Sometimes we have a hard time differentiating the nuances of pro wrestling. An aspect of a wrestler’s performance can be an overall good thing while still having a few negative qualities. In Bobby Roode’s in-ring debut with NXT, this is something we should acknowledge.
Roode burst onto the NXT scene in incredible glory. His theme music is being dubbed the best thing since sliced-bread, the way he has worked the microphone has been nothing short of phenomenal and many seem to agree upon the idea that he can be on the main roster right now headlining shows.
That can all be true, but we can still look at his in-ring performance on Saturday and realize he didn’t exactly do all that well inside the squared circle.
Removing his glorious entrance into the ring, the match itself was a fine one in terms relative to any other regular match. Thing is, Roode was pretty unspectacular in it. In fact, it was Andrade Almas who stole the show. Honestly, if it weren’t for the latter, we could be talking about how much a dud that match was instead of how great Roode is.
An undersized, Triple H-lite type of performer, Roode never got going. If one were to go back to count how many offensive moves he actually performed too, a more clear idea would be made that he’s far more an in-ring storyteller than the type that will ever wow a crowd with impressive moves.
To be clear: That is fine. Talent far worse in the ring than Roode have thrived without having particularly impressive move sets. From Hulk Hogan to who have you, being an excellent tactician is only one of the many moving parts than can make a pro wrestler great.
Still, it should be noted as somewhat troublesome that in Roode’s debut that he had to be carried by another talent to a slightly above-average match. If this will forever be the case for the rest of his career, his lifespan as a worker in the WWE is going to have a short window.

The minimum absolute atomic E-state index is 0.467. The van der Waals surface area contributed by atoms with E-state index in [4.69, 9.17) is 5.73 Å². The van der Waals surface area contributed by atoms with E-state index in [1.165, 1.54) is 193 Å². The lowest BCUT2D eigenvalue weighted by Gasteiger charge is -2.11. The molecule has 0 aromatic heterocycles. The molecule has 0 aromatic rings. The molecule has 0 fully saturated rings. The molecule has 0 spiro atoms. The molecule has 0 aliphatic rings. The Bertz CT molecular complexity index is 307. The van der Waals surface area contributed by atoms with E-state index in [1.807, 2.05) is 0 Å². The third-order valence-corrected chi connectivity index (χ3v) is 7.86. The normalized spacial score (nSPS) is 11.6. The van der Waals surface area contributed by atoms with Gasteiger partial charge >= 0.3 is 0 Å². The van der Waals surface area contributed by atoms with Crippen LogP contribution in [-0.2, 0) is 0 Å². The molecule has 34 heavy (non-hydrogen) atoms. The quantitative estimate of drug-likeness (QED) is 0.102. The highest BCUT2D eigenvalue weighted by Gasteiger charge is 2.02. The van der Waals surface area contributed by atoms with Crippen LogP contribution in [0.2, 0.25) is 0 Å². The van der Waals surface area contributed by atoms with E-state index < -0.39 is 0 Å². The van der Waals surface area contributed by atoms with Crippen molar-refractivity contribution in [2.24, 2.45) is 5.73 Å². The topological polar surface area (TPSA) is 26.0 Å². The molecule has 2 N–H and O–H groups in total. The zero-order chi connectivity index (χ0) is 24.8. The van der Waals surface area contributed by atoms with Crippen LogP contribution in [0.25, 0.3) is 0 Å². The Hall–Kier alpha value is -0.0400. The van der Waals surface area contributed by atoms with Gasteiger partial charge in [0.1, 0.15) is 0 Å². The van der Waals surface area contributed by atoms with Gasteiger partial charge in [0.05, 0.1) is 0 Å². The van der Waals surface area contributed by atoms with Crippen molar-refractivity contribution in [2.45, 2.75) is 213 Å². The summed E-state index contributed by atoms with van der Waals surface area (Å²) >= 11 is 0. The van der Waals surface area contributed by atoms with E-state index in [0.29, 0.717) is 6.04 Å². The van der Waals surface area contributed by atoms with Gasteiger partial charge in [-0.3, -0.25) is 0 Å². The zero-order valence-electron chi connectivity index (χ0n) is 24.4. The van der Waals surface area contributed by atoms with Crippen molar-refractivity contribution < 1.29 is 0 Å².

Luckily for Roode, a benefit of the doubt has already been placed on him. The Internet Wrestling Community swears its allegiance to him, so many of his shortcomings on Saturday night have already been overlooked. Barely anyone is discussing his underwhelming finisher, that he botched a few moves, and that most of his in-ring skills were limited to lariats and suplexes – something we would kill John Cena for.
Closing in on 40 years old, we are in dangerous territory with the talent. He most certainly oozes the type of charisma we want in a main event level heel, but without the crowd cheering for him – coupled with ho-hum matches – will we be invested in him for the long haul?
This is where things get tricky. The IWC loves itself Samoa Joe, AJ Styles, Roode, etc., but didn’t love any of them enough to watch TNA when all trotted about that wrestling federation at the same time. While I personally believe that highlights more of the IWC’s often hypocritical/hipster nature, it can simply be that the benefit of the doubt many are giving Roode now is solely being done because the IWC has not watched Roode in a long time – thus not knowing his in-ring capabilities have slightly diminished.
Roode isn’t an abomination in the ring. He is fine. He isn’t some sort of must-see act, however. At NXT TakeOver: Brooklyn, we found out how far his abilities have decreased. While not an insane drop, older talent do not tend to get better with age. Rather, they tend to get even older and less skilled.
Bobby Roode is an overall great talent. His ring work was just sub-par Saturday night. That said, whatever the WWE has planned for him, the company better hurry, as his already tiny window appears to be shutting – in terms relative to in-ring abilities – quicker than I think most realized or are currently willing to admit.
That is unless the IWC will be so blind in its love of a non-WWE guy we are going to pretend he’s better in the ring right now than the polarizing Roman Reigns, which he is not.